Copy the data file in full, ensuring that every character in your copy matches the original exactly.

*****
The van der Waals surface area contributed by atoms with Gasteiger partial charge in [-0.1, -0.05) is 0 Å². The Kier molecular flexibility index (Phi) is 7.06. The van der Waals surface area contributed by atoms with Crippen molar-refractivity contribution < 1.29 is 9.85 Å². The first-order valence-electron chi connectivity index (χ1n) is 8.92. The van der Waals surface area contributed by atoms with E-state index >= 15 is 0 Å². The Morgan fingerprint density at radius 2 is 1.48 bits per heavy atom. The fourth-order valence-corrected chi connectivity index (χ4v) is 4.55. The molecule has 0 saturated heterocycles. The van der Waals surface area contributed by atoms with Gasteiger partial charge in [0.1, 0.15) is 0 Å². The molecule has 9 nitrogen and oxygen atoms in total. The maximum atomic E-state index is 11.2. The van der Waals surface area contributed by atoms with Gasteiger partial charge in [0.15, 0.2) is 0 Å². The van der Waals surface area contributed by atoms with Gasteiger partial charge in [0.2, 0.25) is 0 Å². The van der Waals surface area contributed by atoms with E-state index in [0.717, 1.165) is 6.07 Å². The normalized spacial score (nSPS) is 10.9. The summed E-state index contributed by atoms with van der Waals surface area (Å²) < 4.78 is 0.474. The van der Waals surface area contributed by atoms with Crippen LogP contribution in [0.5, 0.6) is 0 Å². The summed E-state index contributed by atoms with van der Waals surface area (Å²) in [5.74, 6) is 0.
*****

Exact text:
The van der Waals surface area contributed by atoms with Gasteiger partial charge in [-0.1, -0.05) is 0 Å². The Kier molecular flexibility index (Phi) is 7.06. The van der Waals surface area contributed by atoms with Crippen molar-refractivity contribution < 1.29 is 9.85 Å². The first-order valence-electron chi connectivity index (χ1n) is 8.92. The van der Waals surface area contributed by atoms with E-state index >= 15 is 0 Å². The Morgan fingerprint density at radius 2 is 1.48 bits per heavy atom. The fourth-order valence-corrected chi connectivity index (χ4v) is 4.55. The molecule has 0 saturated heterocycles. The van der Waals surface area contributed by atoms with Gasteiger partial charge in [0.1, 0.15) is 0 Å². The molecule has 9 nitrogen and oxygen atoms in total. The maximum atomic E-state index is 11.2. The van der Waals surface area contributed by atoms with Gasteiger partial charge in [0.15, 0.2) is 0 Å². The van der Waals surface area contributed by atoms with Gasteiger partial charge in [0.2, 0.25) is 0 Å². The van der Waals surface area contributed by atoms with E-state index in [0.717, 1.165) is 6.07 Å². The normalized spacial score (nSPS) is 10.9. The summed E-state index contributed by atoms with van der Waals surface area (Å²) < 4.78 is 0.474. The van der Waals surface area contributed by atoms with Crippen LogP contribution in [0.5, 0.6) is 0 Å². The summed E-state index contributed by atoms with van der Waals surface area (Å²) in [5.74, 6) is 0.